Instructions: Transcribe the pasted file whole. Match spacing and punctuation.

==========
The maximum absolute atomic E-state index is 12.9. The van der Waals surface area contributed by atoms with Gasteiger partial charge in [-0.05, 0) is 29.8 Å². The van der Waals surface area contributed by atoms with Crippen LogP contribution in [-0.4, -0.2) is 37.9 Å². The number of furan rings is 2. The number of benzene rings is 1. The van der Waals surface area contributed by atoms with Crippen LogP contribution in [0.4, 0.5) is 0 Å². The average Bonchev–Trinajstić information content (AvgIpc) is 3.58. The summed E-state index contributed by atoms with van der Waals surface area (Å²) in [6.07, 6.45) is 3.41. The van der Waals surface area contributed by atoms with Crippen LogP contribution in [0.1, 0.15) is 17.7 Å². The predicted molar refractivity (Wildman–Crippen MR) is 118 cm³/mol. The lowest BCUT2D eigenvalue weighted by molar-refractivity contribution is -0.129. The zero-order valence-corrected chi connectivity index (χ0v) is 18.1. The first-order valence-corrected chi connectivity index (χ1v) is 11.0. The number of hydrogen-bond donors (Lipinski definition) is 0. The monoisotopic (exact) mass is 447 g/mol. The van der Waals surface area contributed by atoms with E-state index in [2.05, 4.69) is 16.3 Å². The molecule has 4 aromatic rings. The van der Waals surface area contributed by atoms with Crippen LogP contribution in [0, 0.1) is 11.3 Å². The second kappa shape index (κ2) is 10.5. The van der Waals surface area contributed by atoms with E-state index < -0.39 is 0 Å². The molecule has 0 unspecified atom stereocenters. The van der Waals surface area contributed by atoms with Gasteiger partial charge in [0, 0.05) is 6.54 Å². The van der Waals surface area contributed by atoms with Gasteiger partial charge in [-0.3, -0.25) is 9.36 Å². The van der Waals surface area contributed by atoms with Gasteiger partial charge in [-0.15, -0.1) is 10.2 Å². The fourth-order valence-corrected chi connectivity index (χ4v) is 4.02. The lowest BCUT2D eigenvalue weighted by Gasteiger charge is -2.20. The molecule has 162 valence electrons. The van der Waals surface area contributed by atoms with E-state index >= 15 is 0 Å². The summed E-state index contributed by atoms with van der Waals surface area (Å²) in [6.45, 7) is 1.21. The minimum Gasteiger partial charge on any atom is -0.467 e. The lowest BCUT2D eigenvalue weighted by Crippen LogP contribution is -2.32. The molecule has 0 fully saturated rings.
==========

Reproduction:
The maximum absolute atomic E-state index is 12.9. The van der Waals surface area contributed by atoms with Gasteiger partial charge in [-0.05, 0) is 29.8 Å². The van der Waals surface area contributed by atoms with Crippen LogP contribution in [-0.4, -0.2) is 37.9 Å². The number of furan rings is 2. The number of benzene rings is 1. The van der Waals surface area contributed by atoms with Crippen LogP contribution in [0.4, 0.5) is 0 Å². The average Bonchev–Trinajstić information content (AvgIpc) is 3.58. The summed E-state index contributed by atoms with van der Waals surface area (Å²) in [6.07, 6.45) is 3.41. The van der Waals surface area contributed by atoms with Crippen LogP contribution in [0.1, 0.15) is 17.7 Å². The predicted molar refractivity (Wildman–Crippen MR) is 118 cm³/mol. The lowest BCUT2D eigenvalue weighted by molar-refractivity contribution is -0.129. The zero-order valence-corrected chi connectivity index (χ0v) is 18.1. The first-order valence-corrected chi connectivity index (χ1v) is 11.0. The number of hydrogen-bond donors (Lipinski definition) is 0. The monoisotopic (exact) mass is 447 g/mol. The van der Waals surface area contributed by atoms with E-state index in [2.05, 4.69) is 16.3 Å². The molecule has 4 aromatic rings. The van der Waals surface area contributed by atoms with Crippen LogP contribution in [0, 0.1) is 11.3 Å². The second kappa shape index (κ2) is 10.5. The van der Waals surface area contributed by atoms with E-state index < -0.39 is 0 Å². The molecule has 0 unspecified atom stereocenters. The van der Waals surface area contributed by atoms with Gasteiger partial charge in [0, 0.05) is 6.54 Å². The van der Waals surface area contributed by atoms with Gasteiger partial charge in [-0.3, -0.25) is 9.36 Å². The van der Waals surface area contributed by atoms with Gasteiger partial charge in [-0.15, -0.1) is 10.2 Å². The fourth-order valence-corrected chi connectivity index (χ4v) is 4.02. The lowest BCUT2D eigenvalue weighted by Gasteiger charge is -2.20. The molecule has 162 valence electrons. The van der Waals surface area contributed by atoms with E-state index >= 15 is 0 Å². The summed E-state index contributed by atoms with van der Waals surface area (Å²) in [6.45, 7) is 1.21. The minimum Gasteiger partial charge on any atom is -0.467 e. The lowest BCUT2D eigenvalue weighted by Crippen LogP contribution is -2.32. The molecule has 0 fully saturated rings.